On May 8, 2024, CSPI sued FDA to compel a decision on a maximum limit of opiate alkaloid contamination of poppy seeds. CSPI, represented by CSPI’s litigation department, alleged that FDA’s failure to act on the more than 3-year-old petition seeking to protect consumers from contaminated poppy seeds violates the Administrative Procedure Act. 

Contaminated Poppy Seeds

Opiate alkaloids, also known as opiates, such as morphine and codeine, are an essential pharmaceutical tool in pain management, but their use can lead to a variety of health problems, including overdose resulting in serious injury or death.

Both opiates and poppy seeds originate naturally from the opium poppy plant. The seeds themselves contain no or negligible levels of opiates, but they can be contaminated with opiates without adequate processing.

Not all manufacturers properly process their seeds, however, and some sellers even market poppy seeds using terms such as “unwashed” to convey that they have high levels of opiates to consumers.

The Importance of an Opiate Alkaloid Limit

Consumers may purchase contaminated poppy seeds unwittingly or intentionally for intoxication or claimed health benefits. Some may use these seeds for the purpose of brewing poppy seed tea, which increases the extraction of opiates from the seeds.

In the United States, there have been hundreds of exposure calls to poison control centers associated with unintentionally consuming contaminated poppy seeds as well as adverse employment and parental custody consequences from positive drug test results.

Jamie Silakowski, for example, consented to a drug test prior to giving birth to her son in 2018 and tested positive for morphine. Although Ms. Silakowski had not used opioids during her pregnancy and her baby tested negative, a Child Protective Services case was opened by the hospital, initially preventing her from leaving the hospital with her son. After receiving the positive test results, Ms. Silakowski recalled that she had eaten lemon poppy seed bread before heading to the hospital. As a result of her positive test, Child Protective Services made house visits, interviewed Ms. Silakowski’s two daughters, and visited their school. Ms. Silakowski also underwent drug counseling and testing, paying for it all herself.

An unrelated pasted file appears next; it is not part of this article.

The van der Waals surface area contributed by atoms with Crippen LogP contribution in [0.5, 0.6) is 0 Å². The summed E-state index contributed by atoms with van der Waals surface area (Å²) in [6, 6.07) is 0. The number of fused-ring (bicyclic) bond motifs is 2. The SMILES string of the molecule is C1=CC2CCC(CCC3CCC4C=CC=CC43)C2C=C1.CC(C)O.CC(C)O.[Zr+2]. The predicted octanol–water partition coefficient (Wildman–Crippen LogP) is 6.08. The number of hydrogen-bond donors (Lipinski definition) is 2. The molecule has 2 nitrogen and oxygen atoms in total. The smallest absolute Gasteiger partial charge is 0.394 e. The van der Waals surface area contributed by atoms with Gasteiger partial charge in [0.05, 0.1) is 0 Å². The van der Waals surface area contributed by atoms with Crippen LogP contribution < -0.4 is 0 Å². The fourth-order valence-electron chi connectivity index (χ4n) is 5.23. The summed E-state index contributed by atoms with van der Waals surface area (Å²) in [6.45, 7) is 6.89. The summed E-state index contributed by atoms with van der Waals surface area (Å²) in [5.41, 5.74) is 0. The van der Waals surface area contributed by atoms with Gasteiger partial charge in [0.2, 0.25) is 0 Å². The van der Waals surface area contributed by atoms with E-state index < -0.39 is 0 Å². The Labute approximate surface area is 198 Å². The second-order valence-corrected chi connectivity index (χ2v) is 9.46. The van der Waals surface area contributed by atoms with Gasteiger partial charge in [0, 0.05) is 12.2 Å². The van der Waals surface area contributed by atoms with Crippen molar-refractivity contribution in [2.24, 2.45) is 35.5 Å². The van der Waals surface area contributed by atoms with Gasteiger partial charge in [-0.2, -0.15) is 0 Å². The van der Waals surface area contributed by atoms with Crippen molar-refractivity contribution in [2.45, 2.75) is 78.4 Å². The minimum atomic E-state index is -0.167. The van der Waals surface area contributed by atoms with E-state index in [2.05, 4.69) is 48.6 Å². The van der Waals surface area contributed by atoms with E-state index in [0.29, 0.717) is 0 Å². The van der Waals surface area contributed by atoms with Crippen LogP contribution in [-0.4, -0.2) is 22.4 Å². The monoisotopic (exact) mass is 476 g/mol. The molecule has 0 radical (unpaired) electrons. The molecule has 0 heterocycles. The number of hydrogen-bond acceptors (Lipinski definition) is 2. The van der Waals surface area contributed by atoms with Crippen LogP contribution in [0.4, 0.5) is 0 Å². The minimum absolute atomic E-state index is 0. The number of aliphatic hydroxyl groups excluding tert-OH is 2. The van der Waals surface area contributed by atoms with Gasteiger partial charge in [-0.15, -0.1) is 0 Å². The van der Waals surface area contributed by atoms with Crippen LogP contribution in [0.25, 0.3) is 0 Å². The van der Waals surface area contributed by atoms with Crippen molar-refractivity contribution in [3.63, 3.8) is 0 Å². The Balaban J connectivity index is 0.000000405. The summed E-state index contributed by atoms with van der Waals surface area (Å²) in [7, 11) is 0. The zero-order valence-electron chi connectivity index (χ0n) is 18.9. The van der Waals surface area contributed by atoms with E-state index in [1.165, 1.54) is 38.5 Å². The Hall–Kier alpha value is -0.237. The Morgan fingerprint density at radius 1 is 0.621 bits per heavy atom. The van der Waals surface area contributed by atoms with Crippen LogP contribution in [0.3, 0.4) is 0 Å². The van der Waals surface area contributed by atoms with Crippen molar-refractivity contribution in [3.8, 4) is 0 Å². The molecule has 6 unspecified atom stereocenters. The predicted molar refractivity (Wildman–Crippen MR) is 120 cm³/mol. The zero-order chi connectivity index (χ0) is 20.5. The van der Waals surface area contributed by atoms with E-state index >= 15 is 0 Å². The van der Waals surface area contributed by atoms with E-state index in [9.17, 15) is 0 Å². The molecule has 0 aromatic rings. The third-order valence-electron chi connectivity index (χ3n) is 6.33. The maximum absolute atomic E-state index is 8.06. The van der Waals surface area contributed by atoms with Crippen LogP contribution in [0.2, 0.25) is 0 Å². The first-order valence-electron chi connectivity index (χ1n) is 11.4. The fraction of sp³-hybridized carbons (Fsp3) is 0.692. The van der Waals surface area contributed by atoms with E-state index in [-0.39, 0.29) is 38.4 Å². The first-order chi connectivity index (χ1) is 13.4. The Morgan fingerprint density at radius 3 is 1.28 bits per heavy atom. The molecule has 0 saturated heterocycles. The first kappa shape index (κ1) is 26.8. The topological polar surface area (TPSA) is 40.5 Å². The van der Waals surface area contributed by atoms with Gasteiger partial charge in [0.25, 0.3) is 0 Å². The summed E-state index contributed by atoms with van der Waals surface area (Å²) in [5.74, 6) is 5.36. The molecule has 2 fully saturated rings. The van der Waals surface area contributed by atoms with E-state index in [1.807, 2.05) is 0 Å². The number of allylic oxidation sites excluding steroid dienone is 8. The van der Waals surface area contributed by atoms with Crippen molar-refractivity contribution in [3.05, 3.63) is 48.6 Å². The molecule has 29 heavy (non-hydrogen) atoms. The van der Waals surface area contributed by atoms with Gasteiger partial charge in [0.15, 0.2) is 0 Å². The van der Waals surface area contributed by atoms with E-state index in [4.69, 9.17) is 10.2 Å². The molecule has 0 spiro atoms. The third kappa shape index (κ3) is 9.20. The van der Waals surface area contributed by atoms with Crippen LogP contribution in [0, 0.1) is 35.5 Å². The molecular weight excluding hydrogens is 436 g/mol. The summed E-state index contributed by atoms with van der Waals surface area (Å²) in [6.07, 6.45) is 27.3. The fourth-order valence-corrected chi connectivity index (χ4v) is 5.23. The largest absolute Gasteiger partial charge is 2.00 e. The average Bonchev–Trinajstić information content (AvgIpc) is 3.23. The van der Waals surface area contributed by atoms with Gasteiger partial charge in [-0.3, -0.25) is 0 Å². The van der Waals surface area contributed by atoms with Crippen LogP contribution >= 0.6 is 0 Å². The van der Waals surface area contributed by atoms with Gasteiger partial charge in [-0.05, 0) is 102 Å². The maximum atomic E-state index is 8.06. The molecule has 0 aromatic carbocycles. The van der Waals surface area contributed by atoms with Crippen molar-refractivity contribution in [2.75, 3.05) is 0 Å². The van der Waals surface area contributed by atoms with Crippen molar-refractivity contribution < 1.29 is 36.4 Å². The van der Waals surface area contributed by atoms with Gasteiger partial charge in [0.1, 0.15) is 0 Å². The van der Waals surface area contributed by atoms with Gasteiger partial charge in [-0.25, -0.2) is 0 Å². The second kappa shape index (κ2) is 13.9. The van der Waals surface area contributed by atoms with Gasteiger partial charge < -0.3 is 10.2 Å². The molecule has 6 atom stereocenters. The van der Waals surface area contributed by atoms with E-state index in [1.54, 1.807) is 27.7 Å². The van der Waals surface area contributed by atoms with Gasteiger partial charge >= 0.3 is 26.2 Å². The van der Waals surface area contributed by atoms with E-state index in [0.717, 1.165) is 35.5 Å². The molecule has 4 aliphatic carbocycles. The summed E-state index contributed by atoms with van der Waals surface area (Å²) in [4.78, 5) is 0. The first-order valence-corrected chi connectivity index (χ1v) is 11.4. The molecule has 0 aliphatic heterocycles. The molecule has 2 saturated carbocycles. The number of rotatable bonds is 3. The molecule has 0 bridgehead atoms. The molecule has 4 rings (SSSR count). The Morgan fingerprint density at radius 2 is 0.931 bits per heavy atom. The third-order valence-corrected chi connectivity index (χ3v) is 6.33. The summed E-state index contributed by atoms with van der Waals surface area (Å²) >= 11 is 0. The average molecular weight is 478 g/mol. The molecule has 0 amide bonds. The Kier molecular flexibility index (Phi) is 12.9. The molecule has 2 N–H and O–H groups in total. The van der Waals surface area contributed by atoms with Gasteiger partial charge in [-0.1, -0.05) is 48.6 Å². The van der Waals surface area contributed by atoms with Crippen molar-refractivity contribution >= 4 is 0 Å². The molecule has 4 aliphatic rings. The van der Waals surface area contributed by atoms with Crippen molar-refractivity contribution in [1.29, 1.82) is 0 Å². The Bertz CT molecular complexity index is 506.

Moreover, there have been numerous serious adverse events associated with intentionally consuming contaminated poppy seeds, including at least 19 fatalities and 20 non-fatal overdoses.

For example, Stephen Hacala passed away in 2016 at the age of 24 from morphine intoxication from drinking poppy seed tea. Prior to Stephen’s death, he ordered a five-pound bag of poppy seeds online, rinsed them with water, and ingested the rinse. It appears that Stephen was not aware that the seeds’ coats were contaminated with a lethal amount of opiates. Stephen had told his mother a few weeks before his death that he was having trouble with insomnia and anxiety. Numerous online websites had promoted poppy seed tea as a natural remedy for these and other health issues.

An opiate alkaloid limit is necessary to help prevent future injuries, deaths, and other adverse consequences from contaminated seeds.

The Petition and the Response

In 2021, CSPI, six families impacted by contaminated poppy seeds, and two medical experts, submitted a petition to FDA that requested the agency to establish a safe threshold for opiate contamination in poppy seeds. The Petition urged the FDA to draw a clear and unambiguous line between seeds that are safe for use in food and those that are dangerously contaminated.

The Petition has garnered significant public support, including 3,288 comments from consumers who responded to CSPI’s call to action. The Petition also received support from the State of Arkansas, three U.S. Senators, and the House Appropriations Committee.

More, the Attorneys General of 13 states signed a letter of support for a proposed law, the Stephen Hacala Poppy Seed Safety Act, that directs FDA to set limits on opioid contamination in poppy seeds. And, in 2021, the European Union enacted a regulation setting a maximum limit of opiates in poppy seeds and products derived from poppy seeds.

Despite the urgent public need, the overwhelming public support, and the adoption of a poppy seed contamination threshold by the European Union, FDA has not provided a substantive response to the Petition in over three years.

The Lawsuit

After years of inactivity on the petition, we sued FDA to force the agency to respond to our Petition. Specifically, we argued FDA violated the Administrative Procedure Act by not responding to the Petition within a reasonable time. The lawsuit was filed in the United States District Court for the District of Columbia.